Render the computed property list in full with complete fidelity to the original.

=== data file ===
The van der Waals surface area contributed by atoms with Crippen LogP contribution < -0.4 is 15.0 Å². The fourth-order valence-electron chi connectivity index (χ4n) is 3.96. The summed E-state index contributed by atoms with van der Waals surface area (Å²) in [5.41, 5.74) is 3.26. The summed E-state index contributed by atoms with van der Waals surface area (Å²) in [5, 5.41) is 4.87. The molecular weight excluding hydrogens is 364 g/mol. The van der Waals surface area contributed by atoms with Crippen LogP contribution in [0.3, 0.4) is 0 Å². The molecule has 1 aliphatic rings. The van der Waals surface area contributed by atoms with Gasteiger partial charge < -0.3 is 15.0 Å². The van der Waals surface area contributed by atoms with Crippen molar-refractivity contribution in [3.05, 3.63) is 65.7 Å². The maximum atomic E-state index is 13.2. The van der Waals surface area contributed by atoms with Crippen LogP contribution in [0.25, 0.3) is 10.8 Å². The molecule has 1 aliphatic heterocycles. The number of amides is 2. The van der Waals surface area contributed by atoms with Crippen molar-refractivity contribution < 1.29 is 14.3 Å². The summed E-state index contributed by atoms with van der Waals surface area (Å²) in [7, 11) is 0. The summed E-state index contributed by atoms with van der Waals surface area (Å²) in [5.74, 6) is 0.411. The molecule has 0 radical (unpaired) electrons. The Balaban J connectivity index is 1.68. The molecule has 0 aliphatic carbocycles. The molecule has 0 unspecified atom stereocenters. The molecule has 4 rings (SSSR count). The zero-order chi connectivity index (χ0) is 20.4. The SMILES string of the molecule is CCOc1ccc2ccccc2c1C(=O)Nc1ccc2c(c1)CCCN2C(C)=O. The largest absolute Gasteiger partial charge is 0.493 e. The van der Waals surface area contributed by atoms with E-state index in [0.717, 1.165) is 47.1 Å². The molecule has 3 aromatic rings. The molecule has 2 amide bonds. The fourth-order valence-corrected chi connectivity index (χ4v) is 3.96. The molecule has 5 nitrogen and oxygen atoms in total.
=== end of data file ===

The van der Waals surface area contributed by atoms with Crippen LogP contribution < -0.4 is 15.0 Å². The fourth-order valence-electron chi connectivity index (χ4n) is 3.96. The summed E-state index contributed by atoms with van der Waals surface area (Å²) in [5.41, 5.74) is 3.26. The summed E-state index contributed by atoms with van der Waals surface area (Å²) in [5, 5.41) is 4.87. The molecular weight excluding hydrogens is 364 g/mol. The van der Waals surface area contributed by atoms with Crippen LogP contribution in [0.3, 0.4) is 0 Å². The molecule has 1 aliphatic rings. The van der Waals surface area contributed by atoms with Gasteiger partial charge < -0.3 is 15.0 Å². The van der Waals surface area contributed by atoms with Crippen molar-refractivity contribution in [3.05, 3.63) is 65.7 Å². The maximum atomic E-state index is 13.2. The van der Waals surface area contributed by atoms with Crippen LogP contribution in [0.25, 0.3) is 10.8 Å². The molecule has 1 aliphatic heterocycles. The number of amides is 2. The van der Waals surface area contributed by atoms with Crippen molar-refractivity contribution < 1.29 is 14.3 Å². The summed E-state index contributed by atoms with van der Waals surface area (Å²) in [7, 11) is 0. The summed E-state index contributed by atoms with van der Waals surface area (Å²) in [5.74, 6) is 0.411. The molecule has 0 radical (unpaired) electrons. The Balaban J connectivity index is 1.68. The molecule has 0 aliphatic carbocycles. The molecule has 0 unspecified atom stereocenters. The molecule has 4 rings (SSSR count). The zero-order chi connectivity index (χ0) is 20.4. The SMILES string of the molecule is CCOc1ccc2ccccc2c1C(=O)Nc1ccc2c(c1)CCCN2C(C)=O. The largest absolute Gasteiger partial charge is 0.493 e. The van der Waals surface area contributed by atoms with E-state index in [0.717, 1.165) is 47.1 Å². The molecule has 3 aromatic rings. The molecule has 2 amide bonds. The fourth-order valence-corrected chi connectivity index (χ4v) is 3.96. The molecule has 5 nitrogen and oxygen atoms in total.